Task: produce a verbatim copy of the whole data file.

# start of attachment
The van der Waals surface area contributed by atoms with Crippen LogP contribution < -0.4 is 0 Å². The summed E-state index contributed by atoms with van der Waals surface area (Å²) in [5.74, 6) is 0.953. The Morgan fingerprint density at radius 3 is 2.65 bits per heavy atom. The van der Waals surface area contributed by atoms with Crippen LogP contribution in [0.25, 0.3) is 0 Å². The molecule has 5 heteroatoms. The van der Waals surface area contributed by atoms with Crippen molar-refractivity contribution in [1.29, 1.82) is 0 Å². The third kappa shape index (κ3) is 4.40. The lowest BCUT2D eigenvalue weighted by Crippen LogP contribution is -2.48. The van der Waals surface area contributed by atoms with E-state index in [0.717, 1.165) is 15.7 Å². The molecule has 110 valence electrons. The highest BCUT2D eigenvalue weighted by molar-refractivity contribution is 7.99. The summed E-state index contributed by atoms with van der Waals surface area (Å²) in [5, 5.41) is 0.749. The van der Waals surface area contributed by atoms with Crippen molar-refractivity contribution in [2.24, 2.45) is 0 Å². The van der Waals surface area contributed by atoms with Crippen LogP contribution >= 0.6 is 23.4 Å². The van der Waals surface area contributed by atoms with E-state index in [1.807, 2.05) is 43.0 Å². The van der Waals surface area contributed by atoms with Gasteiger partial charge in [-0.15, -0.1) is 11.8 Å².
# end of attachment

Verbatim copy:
The van der Waals surface area contributed by atoms with Crippen LogP contribution < -0.4 is 0 Å². The summed E-state index contributed by atoms with van der Waals surface area (Å²) in [5.74, 6) is 0.953. The Morgan fingerprint density at radius 3 is 2.65 bits per heavy atom. The van der Waals surface area contributed by atoms with Crippen LogP contribution in [0.25, 0.3) is 0 Å². The molecule has 5 heteroatoms. The van der Waals surface area contributed by atoms with Crippen molar-refractivity contribution in [1.29, 1.82) is 0 Å². The third kappa shape index (κ3) is 4.40. The lowest BCUT2D eigenvalue weighted by Crippen LogP contribution is -2.48. The van der Waals surface area contributed by atoms with E-state index in [0.717, 1.165) is 15.7 Å². The molecule has 110 valence electrons. The highest BCUT2D eigenvalue weighted by molar-refractivity contribution is 7.99. The summed E-state index contributed by atoms with van der Waals surface area (Å²) in [5, 5.41) is 0.749. The van der Waals surface area contributed by atoms with Crippen molar-refractivity contribution in [2.24, 2.45) is 0 Å². The van der Waals surface area contributed by atoms with Crippen LogP contribution >= 0.6 is 23.4 Å². The van der Waals surface area contributed by atoms with E-state index in [1.807, 2.05) is 43.0 Å². The van der Waals surface area contributed by atoms with Gasteiger partial charge in [-0.15, -0.1) is 11.8 Å².